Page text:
Using Seismic Data for sweet spot identification

Schematic showing conventional and unconventional well locations.%=percentage; R0=vitrinite reflectance Credit: USGS[6]

Even though sweet spot identification should be confirmed by a pilot well, scientist can hypothesize sweet spot locations by analyzing seismic data. Since structural variations are typically easier to identify using seismic data, Seismic Attributes, specifically those highlighting frequency variations, can be used to predict micro fractures within a shale play. Other attributes can be explored in an attempt to decipher RQ or CQ, but a pilot well must be drilled to confirm any seismic observations.



See Also

  • United States Geological Survey, 2016, Retrieved November 1, 2017, from https://www.usgs.gov/media/images/perforating-gun-hydraulic-fracturing
  • 2.0 2.1 2.2 2.3 2.4 Glaser, K. S., C. K. Miller, G. M. Johnson, B. Toelle, R. L. Kleinberg, P. Miller, W. D. Pennington, 2014, Seeking the Sweet Spot:Reservoir and Completion Quality in Organic Shales: Oilfield Review, 25, 16–29.
  • 3.0 3.1 3.2 Avanzini, A., P. Balossino, M. Brignoli, E. Spelta, and C. Tarchiani, 2016, Lithologic and geomechanical facies classification for sweet spot identification in gas shale reservoir: Interpretation, 4, SL21-SL31.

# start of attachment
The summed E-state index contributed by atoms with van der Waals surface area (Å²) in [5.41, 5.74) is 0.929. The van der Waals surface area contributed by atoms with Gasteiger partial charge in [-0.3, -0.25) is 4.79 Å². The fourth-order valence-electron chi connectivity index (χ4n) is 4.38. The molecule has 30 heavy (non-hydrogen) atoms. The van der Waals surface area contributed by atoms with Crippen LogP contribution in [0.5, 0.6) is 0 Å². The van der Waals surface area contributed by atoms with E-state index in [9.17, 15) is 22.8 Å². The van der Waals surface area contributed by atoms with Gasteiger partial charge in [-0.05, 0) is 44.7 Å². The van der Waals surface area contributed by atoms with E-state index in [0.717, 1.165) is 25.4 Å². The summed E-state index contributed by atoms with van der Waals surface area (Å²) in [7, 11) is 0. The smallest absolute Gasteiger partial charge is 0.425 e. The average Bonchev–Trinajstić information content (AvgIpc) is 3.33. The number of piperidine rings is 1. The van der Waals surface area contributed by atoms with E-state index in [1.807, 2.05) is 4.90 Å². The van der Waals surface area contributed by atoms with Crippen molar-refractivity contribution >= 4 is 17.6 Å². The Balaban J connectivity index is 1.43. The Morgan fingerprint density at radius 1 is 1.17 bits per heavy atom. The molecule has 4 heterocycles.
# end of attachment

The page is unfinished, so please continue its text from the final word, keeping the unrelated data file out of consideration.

• Zhang, B., H. Daigle, 2016, Direct Determination of Surface Relativity in Isolated Kerogen by Pulsed-Field Gradient NMR: Unconventional Resources Technology Conference, San Antonio, Texas, 1-3 August 2016: pp. 2149-2158.
  • Pennsylvania Department for Conservation and Natural Resources, n.d.,The Marcellus Shale Play in Pennsylvania Part 4:Drilling and Completion, Retrieved November 1, 2017, from http://www.docs.dcnr.pa.gov/cs/groups/public/documents/document/dcnr_007595.pdf
  • Assessment of Continuous Oil Resources in the Wolfcamp Shale of the Midland Basin, Permian Basin Province, Texas, 2016, United States Geological Survey, Open File-Report 2017–1013, Retrieved November 19, 2017, from https://pubs.usgs.gov/of/2017/1013/ofr20171013.pdf
  • Whaley, J., 2017, Oil in the Heart of South America, https://www.geoexpro.com/articles/2017/10/oil-in-the-heart-of-south-america], accessed November 15, 2021.
  • Wiens, F., 1995, Phanerozoic Tectonics and Sedimentation of The Chaco Basin, Paraguay. Its Hydrocarbon Potential: Geoconsultores, 2-27, accessed November 15, 2021; https://www.researchgate.net/publication/281348744_Phanerozoic_tectonics_and_sedimentation_in_the_Chaco_Basin_of_Paraguay_with_comments_on_hydrocarbon_potential
  • Alfredo, Carlos, and Clebsch Kuhn. “The Geological Evolution of the Paraguayan Chaco.” TTU DSpace Home. Texas Tech University, August 1, 1991. https://ttu-ir.tdl.org/handle/2346/9214?show=full.